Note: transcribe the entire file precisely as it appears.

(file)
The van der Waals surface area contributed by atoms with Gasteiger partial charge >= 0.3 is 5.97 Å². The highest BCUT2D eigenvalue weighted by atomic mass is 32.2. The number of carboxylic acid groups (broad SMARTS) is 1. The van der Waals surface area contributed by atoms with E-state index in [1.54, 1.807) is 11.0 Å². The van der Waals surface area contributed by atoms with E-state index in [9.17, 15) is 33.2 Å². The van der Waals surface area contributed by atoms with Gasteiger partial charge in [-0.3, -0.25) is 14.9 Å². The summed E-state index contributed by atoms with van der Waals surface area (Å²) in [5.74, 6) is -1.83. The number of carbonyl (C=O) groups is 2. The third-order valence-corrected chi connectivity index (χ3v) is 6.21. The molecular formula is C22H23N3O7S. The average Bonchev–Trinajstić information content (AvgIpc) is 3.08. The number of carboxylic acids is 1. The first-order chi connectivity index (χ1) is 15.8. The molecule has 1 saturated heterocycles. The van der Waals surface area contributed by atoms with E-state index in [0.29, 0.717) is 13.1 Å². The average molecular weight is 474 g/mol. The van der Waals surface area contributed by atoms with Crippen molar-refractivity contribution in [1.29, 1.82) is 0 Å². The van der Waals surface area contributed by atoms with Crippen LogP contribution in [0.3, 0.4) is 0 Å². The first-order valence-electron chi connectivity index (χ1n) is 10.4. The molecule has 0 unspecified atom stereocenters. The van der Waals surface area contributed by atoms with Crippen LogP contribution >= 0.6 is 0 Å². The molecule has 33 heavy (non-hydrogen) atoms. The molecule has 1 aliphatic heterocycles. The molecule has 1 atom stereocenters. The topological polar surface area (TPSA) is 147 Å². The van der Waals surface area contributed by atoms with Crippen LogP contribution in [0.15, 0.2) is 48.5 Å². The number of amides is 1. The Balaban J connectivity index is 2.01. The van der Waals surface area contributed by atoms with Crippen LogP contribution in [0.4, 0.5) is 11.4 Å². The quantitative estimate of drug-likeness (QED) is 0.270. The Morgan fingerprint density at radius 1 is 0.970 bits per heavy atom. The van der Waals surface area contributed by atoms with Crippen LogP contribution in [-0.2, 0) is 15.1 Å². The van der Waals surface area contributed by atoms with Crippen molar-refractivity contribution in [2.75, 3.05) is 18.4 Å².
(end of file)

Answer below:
The van der Waals surface area contributed by atoms with Gasteiger partial charge >= 0.3 is 5.97 Å². The highest BCUT2D eigenvalue weighted by atomic mass is 32.2. The number of carboxylic acid groups (broad SMARTS) is 1. The van der Waals surface area contributed by atoms with E-state index in [1.54, 1.807) is 11.0 Å². The van der Waals surface area contributed by atoms with E-state index in [9.17, 15) is 33.2 Å². The van der Waals surface area contributed by atoms with Gasteiger partial charge in [-0.3, -0.25) is 14.9 Å². The summed E-state index contributed by atoms with van der Waals surface area (Å²) in [5.74, 6) is -1.83. The number of carbonyl (C=O) groups is 2. The third-order valence-corrected chi connectivity index (χ3v) is 6.21. The molecular formula is C22H23N3O7S. The average Bonchev–Trinajstić information content (AvgIpc) is 3.08. The number of carboxylic acids is 1. The first-order chi connectivity index (χ1) is 15.8. The molecule has 1 saturated heterocycles. The van der Waals surface area contributed by atoms with E-state index in [0.29, 0.717) is 13.1 Å². The average molecular weight is 474 g/mol. The van der Waals surface area contributed by atoms with Crippen molar-refractivity contribution in [1.29, 1.82) is 0 Å². The van der Waals surface area contributed by atoms with Crippen LogP contribution in [0.3, 0.4) is 0 Å². The first-order valence-electron chi connectivity index (χ1n) is 10.4. The molecule has 0 unspecified atom stereocenters. The van der Waals surface area contributed by atoms with Crippen LogP contribution >= 0.6 is 0 Å². The molecule has 33 heavy (non-hydrogen) atoms. The molecule has 1 aliphatic heterocycles. The molecule has 1 atom stereocenters. The topological polar surface area (TPSA) is 147 Å². The van der Waals surface area contributed by atoms with Crippen LogP contribution in [0.15, 0.2) is 48.5 Å². The number of amides is 1. The Balaban J connectivity index is 2.01. The van der Waals surface area contributed by atoms with Crippen LogP contribution in [0.4, 0.5) is 11.4 Å². The quantitative estimate of drug-likeness (QED) is 0.270. The Morgan fingerprint density at radius 1 is 0.970 bits per heavy atom. The van der Waals surface area contributed by atoms with Crippen LogP contribution in [-0.2, 0) is 15.1 Å². The van der Waals surface area contributed by atoms with Crippen molar-refractivity contribution in [2.75, 3.05) is 18.4 Å².